If anyone knows what goes into calculating the cost of natural disasters, it’s Adam Smith, an applied climatologist with the National Oceanic and Atmospheric Administration who has tracked more than 300 different billion-dollar storms dating back to 1980.
The frequency of natural disasters causing more than $1 billion in damages is steadily on the rise in California and across the country. The series of atmospheric rivers that marched through the Central Coast in January will likely be the first natural disaster to cross the billion-dollar threshold in 2023, according to one federal scientist who tracks these über-destructive storms.
Santa Cruz County builds back, prepares for an uncertain future
As a community pulls together, from Boulder Creek to Capitola to Rio Del Mar to the Pajaro Valley, Lookout brings you stories of recovery and resiliency. Send us your story, or one you know about that should be told, at firstname.lastname@example.org.
Adam Smith, an applied climatologist with the National Oceanic and Atmospheric Administration, has analyzed 341 billion-dollar natural disasters endured by the United States since 1980 — 45 of which have affected California. He says the sheer breadth and duration of the atmospheric river parade gives him confidence that damages will exceed $1 billion.
“The scale, intensity and duration of the impacts produced from the atmospheric rivers in relation to past events makes this likely to be a billion-dollar disaster,” Smith told Lookout via email, pointing out that the storms touched everything from homes and businesses to roads, bridges, docks and piers. “Flooding and coastal impacts will likely be quite expensive to repair.”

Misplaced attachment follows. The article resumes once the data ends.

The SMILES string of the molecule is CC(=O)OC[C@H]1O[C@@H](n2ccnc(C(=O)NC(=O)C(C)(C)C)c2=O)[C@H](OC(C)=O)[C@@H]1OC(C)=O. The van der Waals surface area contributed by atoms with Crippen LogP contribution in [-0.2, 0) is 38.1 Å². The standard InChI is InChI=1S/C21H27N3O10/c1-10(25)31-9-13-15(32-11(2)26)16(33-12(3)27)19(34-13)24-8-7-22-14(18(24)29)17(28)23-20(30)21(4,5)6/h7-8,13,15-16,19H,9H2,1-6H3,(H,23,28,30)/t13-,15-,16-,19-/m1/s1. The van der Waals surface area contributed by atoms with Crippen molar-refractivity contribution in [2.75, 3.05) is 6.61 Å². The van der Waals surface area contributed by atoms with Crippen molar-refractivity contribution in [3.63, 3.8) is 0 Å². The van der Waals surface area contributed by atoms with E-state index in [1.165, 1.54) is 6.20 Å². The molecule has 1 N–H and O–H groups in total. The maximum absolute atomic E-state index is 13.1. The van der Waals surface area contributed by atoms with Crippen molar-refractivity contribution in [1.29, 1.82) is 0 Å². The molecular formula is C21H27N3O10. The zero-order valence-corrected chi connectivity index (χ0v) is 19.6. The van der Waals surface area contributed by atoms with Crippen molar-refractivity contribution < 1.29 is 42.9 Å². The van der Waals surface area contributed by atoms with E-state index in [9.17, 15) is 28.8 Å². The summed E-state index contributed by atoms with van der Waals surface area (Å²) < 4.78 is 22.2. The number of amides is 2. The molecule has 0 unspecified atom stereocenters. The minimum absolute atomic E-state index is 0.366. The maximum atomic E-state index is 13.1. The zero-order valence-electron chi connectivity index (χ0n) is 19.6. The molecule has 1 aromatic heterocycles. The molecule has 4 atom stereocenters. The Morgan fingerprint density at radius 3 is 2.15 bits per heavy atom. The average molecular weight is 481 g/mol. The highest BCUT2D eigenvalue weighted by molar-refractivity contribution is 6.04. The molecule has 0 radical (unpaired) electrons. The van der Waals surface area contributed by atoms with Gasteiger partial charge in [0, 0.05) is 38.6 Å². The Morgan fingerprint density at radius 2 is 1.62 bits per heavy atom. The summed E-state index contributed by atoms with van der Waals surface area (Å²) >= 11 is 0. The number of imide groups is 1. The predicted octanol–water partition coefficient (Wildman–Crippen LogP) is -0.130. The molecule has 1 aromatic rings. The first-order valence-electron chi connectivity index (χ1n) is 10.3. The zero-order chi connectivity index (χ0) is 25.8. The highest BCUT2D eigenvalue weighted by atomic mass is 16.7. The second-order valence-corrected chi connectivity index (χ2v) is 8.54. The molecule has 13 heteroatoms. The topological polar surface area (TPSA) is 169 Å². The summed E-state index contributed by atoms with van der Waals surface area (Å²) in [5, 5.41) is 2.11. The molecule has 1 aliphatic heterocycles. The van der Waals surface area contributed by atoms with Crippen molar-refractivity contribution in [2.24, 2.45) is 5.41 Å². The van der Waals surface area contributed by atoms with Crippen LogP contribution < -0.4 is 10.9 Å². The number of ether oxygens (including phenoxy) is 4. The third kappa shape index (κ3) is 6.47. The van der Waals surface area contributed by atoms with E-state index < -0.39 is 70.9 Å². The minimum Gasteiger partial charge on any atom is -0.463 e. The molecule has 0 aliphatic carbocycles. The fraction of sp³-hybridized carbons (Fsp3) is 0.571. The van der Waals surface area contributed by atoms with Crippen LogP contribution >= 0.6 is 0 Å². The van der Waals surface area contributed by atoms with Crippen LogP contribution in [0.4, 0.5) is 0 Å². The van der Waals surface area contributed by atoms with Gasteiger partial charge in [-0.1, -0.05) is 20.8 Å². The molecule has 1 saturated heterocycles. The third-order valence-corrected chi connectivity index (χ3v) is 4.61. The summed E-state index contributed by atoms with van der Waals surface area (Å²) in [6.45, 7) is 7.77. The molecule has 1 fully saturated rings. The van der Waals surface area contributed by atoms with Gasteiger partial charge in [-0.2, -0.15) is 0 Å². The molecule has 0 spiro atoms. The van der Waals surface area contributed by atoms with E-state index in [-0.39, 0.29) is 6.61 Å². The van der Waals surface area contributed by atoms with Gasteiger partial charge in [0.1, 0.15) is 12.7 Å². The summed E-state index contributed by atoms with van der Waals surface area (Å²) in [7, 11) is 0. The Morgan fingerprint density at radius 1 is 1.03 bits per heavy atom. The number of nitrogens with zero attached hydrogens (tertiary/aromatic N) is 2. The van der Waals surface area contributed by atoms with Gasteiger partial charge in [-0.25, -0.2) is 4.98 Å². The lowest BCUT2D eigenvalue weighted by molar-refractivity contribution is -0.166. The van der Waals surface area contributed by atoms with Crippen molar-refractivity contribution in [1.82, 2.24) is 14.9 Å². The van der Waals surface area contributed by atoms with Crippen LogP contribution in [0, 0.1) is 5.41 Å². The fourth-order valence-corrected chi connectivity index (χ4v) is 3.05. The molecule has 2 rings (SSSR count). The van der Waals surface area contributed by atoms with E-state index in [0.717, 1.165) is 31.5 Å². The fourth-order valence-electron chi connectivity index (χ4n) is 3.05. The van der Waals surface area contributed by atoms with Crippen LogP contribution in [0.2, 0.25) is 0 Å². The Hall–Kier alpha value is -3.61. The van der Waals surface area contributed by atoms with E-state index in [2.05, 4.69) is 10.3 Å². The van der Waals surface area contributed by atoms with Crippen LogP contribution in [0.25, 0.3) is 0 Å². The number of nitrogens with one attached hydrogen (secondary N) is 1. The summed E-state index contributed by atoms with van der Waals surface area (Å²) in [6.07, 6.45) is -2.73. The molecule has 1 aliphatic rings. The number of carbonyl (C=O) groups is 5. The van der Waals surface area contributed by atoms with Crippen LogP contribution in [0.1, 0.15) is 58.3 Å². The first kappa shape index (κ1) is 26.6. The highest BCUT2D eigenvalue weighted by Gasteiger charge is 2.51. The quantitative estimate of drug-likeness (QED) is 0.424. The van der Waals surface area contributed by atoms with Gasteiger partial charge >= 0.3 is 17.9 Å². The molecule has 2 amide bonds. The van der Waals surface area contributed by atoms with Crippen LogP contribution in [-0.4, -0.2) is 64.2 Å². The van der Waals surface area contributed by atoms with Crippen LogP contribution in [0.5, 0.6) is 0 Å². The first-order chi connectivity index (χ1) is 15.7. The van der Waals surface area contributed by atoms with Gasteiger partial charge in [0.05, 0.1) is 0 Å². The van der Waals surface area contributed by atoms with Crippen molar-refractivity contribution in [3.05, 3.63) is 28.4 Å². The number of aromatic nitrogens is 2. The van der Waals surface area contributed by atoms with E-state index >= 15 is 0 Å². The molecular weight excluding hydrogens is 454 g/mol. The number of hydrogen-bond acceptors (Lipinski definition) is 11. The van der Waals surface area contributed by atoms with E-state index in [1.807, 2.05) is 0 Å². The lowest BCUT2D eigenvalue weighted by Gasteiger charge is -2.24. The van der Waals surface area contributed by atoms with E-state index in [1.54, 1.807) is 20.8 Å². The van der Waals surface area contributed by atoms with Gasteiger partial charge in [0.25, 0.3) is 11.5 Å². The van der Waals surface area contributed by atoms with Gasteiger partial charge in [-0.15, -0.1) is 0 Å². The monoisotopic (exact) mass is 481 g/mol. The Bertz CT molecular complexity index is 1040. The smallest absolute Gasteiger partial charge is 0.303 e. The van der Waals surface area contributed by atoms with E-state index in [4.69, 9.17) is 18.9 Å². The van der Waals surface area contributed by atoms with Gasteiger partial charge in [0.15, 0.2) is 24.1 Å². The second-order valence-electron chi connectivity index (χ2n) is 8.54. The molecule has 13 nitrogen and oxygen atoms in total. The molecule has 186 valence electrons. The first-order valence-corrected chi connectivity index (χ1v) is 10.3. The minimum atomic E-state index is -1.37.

When tallying the damage, Smith’s team at NOAA analyzes “more than one dozen” public- and private-sector data sources to capture a rough estimate of the cost. The data covers material damage to homes, businesses and public infrastructure, as well as losses attributed to businesses closing, people missing work and the cost associated with losing one’s home.
Smith emphasizes that the true cost of a storm might never be fully understood. The data he examines excludes metrics of “environmental degradation” as well as the costs associated with mental or physical health care, supply-chain interruptions and other business losses. He said his estimates “should be considered conservative.”
Smith does not yet have any projections for how costly the damage was to Santa Cruz County from the storms. The latest local estimates eclipse $75 million in damage to public infrastructure for the county and its four cities — Santa Cruz, Capitola, Scotts Valley and Watsonville — but officials expect that number to soar above $100 million as the picture of the disaster becomes clearer.
Of note, Smith’s past analyses found that Santa Cruz County has a below-average flood risk for California, but higher than the U.S. average. The same goes for drought risk; the risk of severely damaging storms — such as rain, hail, tornadoes or snow — is below average when compared to California and the U.S. as a whole. However, when it comes to wildfires, the county’s risk — skewed by the risk in the mountains — is above average when compared to California and the rest of the country.